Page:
Moving (home?) after 8 years – Sydney

Apologies for my long absence. I’ve been in a remote community doing fieldwork. Naively, I went armed with a Telstra internet stick, believing it would provide me with internet. Ha!

Tomorrow I leave Darwin to move to the big smoke – Sydney – so that my husband can begin theological study. It’ll take us a week to get there (driving), so I’ve got a while to come to terms with it. I grew up there, but I’m apprehensive about moving back.


As usual, I’m worried and upset about many things…

My impression of Sydney now, after being away, is of a place filled with beautiful, but chronically busy, overachieving people, living in massive houses (did you know Aussies have the biggest houses in the world and NSW – read Sydney – has the biggest in Australia?), earning a lot of money, pursuing their brilliant careers. Perhaps this is unfair – a false impression. Still, I’m worried both that I might never fit in with these beautiful, brilliant people, but also (and perhaps worse) that I might become one.

I might go back to thinking that it’s normal, even healthy, to be busy and stressed. I used to believe that being busy made you important; I was proud that I had no time for anyone (see The Busy Trap). Now I want to learn to be diligent, organised and to limit my commitments so I can be available for people.

Disabled access in Sydney?

Disabled access in Sydney?

Sydney is shocking in terms of disabled accessibility. My local train station has no lift so we’ll be driving a lot. I haven’t done a reverse park since I got my Ps! This is actually terrifying.

I might end up spending more time in traffic than with friends. Actually, that’s highly likely. How do people get used to that?

There’s so many people! Why do so many people live in the one place? Someone should tell them there are other places you can live! I’m worried that though I might know heaps of people, I won’t know anyone well.

Living on campus with only Christians could be some kind of nightmarish panopticon-vortex-of-Christian-expectations. Maybe I’ll feel I need to act ‘holy’ and pretend I hold the ‘right’ opinions. Maybe I’ll have to pretend to be all ‘minstry-wifey’.

What if there’s some young guy (he’s always a guy) fresh out of undergrad who thinks he knows everything? I’ll obsess over trying, subtly, to make him aware that he doesn’t. I’ll be too subtle: he’ll take my hints as further evidence that he does in fact Know Everything. I’ll rage (what’s that proverb on answering a fool?: you can’t win). I’m worried Bible college might aggravate my weakness here. On the bright side, it’ll be a chance to learn to just chill out a little.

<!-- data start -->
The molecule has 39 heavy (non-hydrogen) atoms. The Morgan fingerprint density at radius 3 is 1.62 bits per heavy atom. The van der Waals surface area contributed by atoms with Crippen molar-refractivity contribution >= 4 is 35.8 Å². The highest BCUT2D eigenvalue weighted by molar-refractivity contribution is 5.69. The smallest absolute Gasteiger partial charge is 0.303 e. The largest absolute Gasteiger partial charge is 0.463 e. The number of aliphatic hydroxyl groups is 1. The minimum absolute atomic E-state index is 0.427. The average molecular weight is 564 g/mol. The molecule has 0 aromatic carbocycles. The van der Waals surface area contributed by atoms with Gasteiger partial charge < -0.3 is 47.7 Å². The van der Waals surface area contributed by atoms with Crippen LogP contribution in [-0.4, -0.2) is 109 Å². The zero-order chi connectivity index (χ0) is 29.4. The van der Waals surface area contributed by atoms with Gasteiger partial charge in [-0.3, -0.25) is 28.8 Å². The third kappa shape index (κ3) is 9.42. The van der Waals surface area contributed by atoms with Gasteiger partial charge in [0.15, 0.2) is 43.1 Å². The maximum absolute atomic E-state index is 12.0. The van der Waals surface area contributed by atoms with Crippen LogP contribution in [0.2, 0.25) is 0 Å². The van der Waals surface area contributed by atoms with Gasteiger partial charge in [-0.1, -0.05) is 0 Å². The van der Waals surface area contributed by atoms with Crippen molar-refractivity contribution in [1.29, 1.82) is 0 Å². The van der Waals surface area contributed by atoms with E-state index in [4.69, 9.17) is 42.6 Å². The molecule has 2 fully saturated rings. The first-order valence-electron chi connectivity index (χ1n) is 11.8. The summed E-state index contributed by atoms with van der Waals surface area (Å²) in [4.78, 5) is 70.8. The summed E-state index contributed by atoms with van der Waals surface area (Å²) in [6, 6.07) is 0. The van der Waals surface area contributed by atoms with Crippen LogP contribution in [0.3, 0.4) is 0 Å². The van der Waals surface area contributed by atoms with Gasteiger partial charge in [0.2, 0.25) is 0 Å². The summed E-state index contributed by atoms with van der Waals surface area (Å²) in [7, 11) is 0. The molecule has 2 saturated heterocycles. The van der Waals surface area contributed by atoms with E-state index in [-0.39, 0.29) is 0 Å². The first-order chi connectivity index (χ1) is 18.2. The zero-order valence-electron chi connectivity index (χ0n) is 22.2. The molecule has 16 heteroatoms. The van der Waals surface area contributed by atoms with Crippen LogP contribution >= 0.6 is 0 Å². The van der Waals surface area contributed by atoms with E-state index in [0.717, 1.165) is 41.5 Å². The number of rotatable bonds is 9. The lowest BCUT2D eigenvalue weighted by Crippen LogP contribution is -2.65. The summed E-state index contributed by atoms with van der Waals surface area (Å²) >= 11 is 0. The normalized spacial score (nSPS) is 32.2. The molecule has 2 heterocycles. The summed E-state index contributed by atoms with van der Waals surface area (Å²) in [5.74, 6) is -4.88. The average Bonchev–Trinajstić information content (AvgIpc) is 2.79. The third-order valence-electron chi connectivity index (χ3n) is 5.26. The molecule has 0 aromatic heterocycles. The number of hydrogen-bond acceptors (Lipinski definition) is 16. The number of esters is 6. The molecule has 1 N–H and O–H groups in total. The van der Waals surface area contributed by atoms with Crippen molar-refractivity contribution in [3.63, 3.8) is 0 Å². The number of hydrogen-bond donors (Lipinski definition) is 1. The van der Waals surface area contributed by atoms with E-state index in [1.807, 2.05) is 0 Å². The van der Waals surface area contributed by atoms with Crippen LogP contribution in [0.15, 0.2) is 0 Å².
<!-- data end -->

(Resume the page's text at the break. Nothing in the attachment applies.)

I might get trapped in the Christian bubble of Church and Bible College and lose contact with everyone else.

I might forget that the rest of the country exists, or I’ll become that person with the hobbyhorse about the rest of the country and its existence.

But I’m looking forward to some things.

  • being closer to family and old friends – that’s the main thing – many of the people I love most are in Sydney
  • shopping at Aldi
  • no longer paying NT prices for petrol, power, rent etc.
  • going to gigs
  • sipping decent coffee (and under $4!) in actual cafes
  • seeing movies at the cinema
  • reading the paper (NT news doesn’t count) on the  same day as it came out

    Perhaps I'll miss the NT news just a little

    Perhaps I’ll miss the NT news just a little

  • swimming at the beach (no stingers or crocks!)
  • getting distracted from my own work and borrowing my husband’s readings. Perhaps I’ll spend less time alone reading blogs and actually find someone to talk with about What Tom Wright Really Said etc.
  • settling into the one place. I’ve had 12 different home addresses in the past 8 years. I’m sick of setting up again and again. I’m thinking about working on the garden, getting into home brewing and getting decent furniture so I can use my place to have people over. It’ll nice to become part of a neighbourhood and, I hope, become a blessing to it.
  • Perhaps – this one is the most ambitious – completing a PhD.

Whatever happens, it’ll be an adventure. Adventures force you to grow up a little more. I hope I grow a little wiser and a little more humble.

Anyone else been a spouse of a theological student? How’d you go?

Have you ever moved back to a place after a long time away? How did you feel about going back? Had it changed or had you changed, or both?

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